Weird Stuff

Top Ten R&B/Dance Records of 1980 You’ve Never Heard Of

posted by Chris Valentine

Entries 1 – 5

5. Unlimited Touch – I Hear Music In The Streets

I hear music in the streets, Yes I hear the funky beat, And I get down…

From Allmusic:

Unlimited Touch was an R&B group with club leanings from Brooklyn. They weren’t disco, and they weren’t exactly straight-up R&B; like their Prelude labelmates D Train, Unlimited Touch combined the two forms into what is often referred to as post-disco. They enjoyed minor success on the R&B charts, but they were embraced more by DJs — such as the Paradise Garage’s Larry Levan — and became one of the countless inspirations behind house music. Their singles were often full-blow songs, with verses and a chorus, and they were often made with the dancefloor in mind. The group’s formation was sparked from the efforts of Crown Heights Affair’s William Anderson and Raymond Reid.

This song is the dictionary definition of Jam. Catchy hooks, funky guitar and bass, and excellent groove that bridges the gap between disco and house. It’s hard not to dance to it. I hear it was big at the roller discos too (as was the next tune Watching You by Slave)

4. Slave – Watching You

Slave Stone Jam

Walking down the street, Watchin ladies go by, Watching You
I gotta tell ya, My name is Stevie!

This is a slow funk jam from a 70s Ohio funk band. No coincidence that the name of the album is Stone Jam, this is actually a good example of what people termed “Sohpisticated Funk” (even though the lyrics hardly sophisiticated). No matter – you’ll fall in love with the bass guitar and you’ll start singing the chorus immediately. This tune was ahead of its time, as it reminds me of the later stuff by 80s R&B artists (I’m not sure why but Keith Sweat comes to mind). Kids (well, the older kids) these days listen to Snoop Dogg’s Gin & Juice without realizing that the chrorus is ripped straight from this song. For some reason I like this song paired up with Unlimited Touch’s I Hear Music in the Streets, just like you can’t listen to Queen’s We Will Rock You without hearing We Are the Champions.

3. Convertion – Let’s Do It

Convertion
Let’s do it…There’s nothing to it…We’re gonna make this love get started…take this love within my heart…put my lovin’ where you are

This laid-back groove by Convertion is massive. It came off the Sam label and is brought to you by Leroy Burgess (Convertion being one of his many pseudonyms. Burgess is huge and has been involved in a great number of dance records from the 70s and 80s. Let’s Do It has a niced balanced mix of male and female vocals interspersed with synth notes, piano notes, outer-space-type bleeps, and even rattles. The lyrics are cool too, with the beginning of the song starting off with Put your hands up in the air, And rock them like you just don’t care…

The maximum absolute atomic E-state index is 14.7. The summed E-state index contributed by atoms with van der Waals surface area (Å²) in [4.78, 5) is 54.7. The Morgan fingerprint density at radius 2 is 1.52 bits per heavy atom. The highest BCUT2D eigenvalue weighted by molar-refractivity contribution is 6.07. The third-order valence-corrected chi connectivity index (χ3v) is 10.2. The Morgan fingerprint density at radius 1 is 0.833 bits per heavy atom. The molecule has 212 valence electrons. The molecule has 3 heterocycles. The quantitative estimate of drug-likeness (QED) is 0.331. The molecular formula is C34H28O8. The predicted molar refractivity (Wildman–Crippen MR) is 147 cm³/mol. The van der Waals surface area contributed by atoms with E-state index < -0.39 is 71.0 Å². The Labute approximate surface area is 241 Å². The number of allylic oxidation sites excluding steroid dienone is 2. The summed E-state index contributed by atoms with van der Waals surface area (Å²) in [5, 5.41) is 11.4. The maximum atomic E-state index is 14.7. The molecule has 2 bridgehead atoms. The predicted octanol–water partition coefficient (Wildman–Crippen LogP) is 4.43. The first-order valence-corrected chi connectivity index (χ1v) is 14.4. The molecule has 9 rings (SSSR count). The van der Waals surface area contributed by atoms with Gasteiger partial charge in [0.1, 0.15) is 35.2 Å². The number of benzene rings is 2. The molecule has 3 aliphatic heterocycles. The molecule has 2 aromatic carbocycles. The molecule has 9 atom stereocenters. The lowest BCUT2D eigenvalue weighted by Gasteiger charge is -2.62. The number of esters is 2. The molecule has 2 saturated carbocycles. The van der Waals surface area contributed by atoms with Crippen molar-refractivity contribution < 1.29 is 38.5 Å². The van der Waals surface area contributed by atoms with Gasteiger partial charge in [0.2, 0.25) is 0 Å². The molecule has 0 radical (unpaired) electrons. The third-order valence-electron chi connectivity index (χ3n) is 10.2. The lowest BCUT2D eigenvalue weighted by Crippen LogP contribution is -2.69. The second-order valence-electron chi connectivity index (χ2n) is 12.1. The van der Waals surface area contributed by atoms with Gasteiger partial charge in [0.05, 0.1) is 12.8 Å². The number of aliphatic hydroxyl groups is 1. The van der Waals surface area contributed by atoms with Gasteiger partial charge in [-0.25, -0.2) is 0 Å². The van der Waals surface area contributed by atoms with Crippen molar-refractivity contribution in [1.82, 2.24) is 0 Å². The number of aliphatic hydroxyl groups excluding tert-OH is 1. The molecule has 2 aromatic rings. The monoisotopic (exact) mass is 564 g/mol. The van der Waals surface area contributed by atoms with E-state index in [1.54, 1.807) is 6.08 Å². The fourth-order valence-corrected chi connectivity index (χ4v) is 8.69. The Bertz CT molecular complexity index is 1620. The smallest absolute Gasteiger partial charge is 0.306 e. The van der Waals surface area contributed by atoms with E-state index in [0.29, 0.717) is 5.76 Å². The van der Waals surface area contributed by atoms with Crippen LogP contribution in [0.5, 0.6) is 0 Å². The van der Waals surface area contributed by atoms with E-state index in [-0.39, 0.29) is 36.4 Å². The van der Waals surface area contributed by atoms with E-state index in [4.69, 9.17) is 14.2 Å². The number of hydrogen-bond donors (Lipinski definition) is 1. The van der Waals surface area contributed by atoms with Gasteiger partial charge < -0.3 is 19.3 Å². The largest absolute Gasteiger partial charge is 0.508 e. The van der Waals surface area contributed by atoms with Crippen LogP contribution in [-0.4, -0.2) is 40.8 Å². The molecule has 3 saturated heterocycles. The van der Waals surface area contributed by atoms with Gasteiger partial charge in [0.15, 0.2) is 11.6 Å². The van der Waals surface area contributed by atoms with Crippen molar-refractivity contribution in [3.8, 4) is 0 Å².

2. Young and Co. – I Like What You’re Doing to Me

Young and Company
Young and Company

Young and Company
A true merging of disco and funk, this single peaked at 58 on the Billboard Black music charts in 1981. A nice funky bass line, guitar, and percussion groove with male and female singers, it’s a tremedously overlooked song. Not much information is available on Young & Company, but what I have been able to find out is this: funk group Slave’s founder Steve Washington teamed up with Slave member Starleana Young’s brother, Billy Young, and his partner Buddy Hankerson. Dimitri From Paris sampled this song when he did Free Ton style. By the way, former Slave members are apparently back on a reunion tour. If they come down to Florida I’m all over it.

1. Kano – I’m Ready

Kano

Kano I’m Ready
Post-Disco, Italo-disco, Electro, Electro-Funk… whatever label you want to give it, this spaced-out single from Italian producers Luciano Ninzatti, Stefano Pulga, and Matteo Bonsanto, is disco, funk, and future sounds rolled up into one. Bouncing from a bass-infused classic-disco sound to strange electro beats and synths, it also moves between soul-infused vocals and ones given the robotic filter treatment. It’s what you might hear if robots were raised in underground discos instead of labs. By the way, the instrument used in the song to filter the vocals is called a Talk Box (used by Roger Troutman, Peter Frampton, etc). “I’m Ready” certainly isn’t the beginning of Italo-disco (Giorgio Moroder, Cerrone, and French act Black Devil got the ball rolling), but it certainly gave it a huge push. Not to mention the influence it had on break-dance culture. I’m Ready basically represented so clearly the transformation of disco (which was in its death throes) into electro, techno, and hip-hop. It’s the evolution of dance music at work. You probably already know some of the track – Tag Team’s Whoomp! There It Is sampled it all over the place. I also tend to hear the rolling-bassline sample in DJ mixes.

honorable mentions

Rhyze – Just How Sweet Is Your Love

Ramona Brooks – I Don’t Want You Back

Bobby Thurston – You Got What It Takes

Mtume – Give It on Up (If You Want To)

And of course, here are some good ones from 1980 you probably already know about:

Abba – Lay All Your Love On Me/The Winner Takes It All/Super Trouper
Brothers Johnson – Stomp
George Benson – Give Me the Night
S.O.S. Band – Take Your Time (Do It Right)
The Whispers – And the Beat Goes On
The Police – Don’t Stand So Close to Me/ When the World is runnin down… / Voices inside my head
Queen – Another One Bites the Dust
The Clash – The Magnificent Seven
Devo – Whip It
Kool & the Gang – Celebration
Diana Ross – Upside Down / I’m Coming Out
Lipps, Inc. – Funkytown
Blondie – Call Me
Donna Summer – On the Radio
The Spinners – Working My Way Back To You
Kurtis Blow – The Breaks
The Rolling Stones – Emotional Rescue
The B-52’s – Private Idaho / Party Out Of Bounds
Stevie Wonder – Master Blaster (Jammin’)
Irene Cara and Linda Clifford – Fame

– Bill

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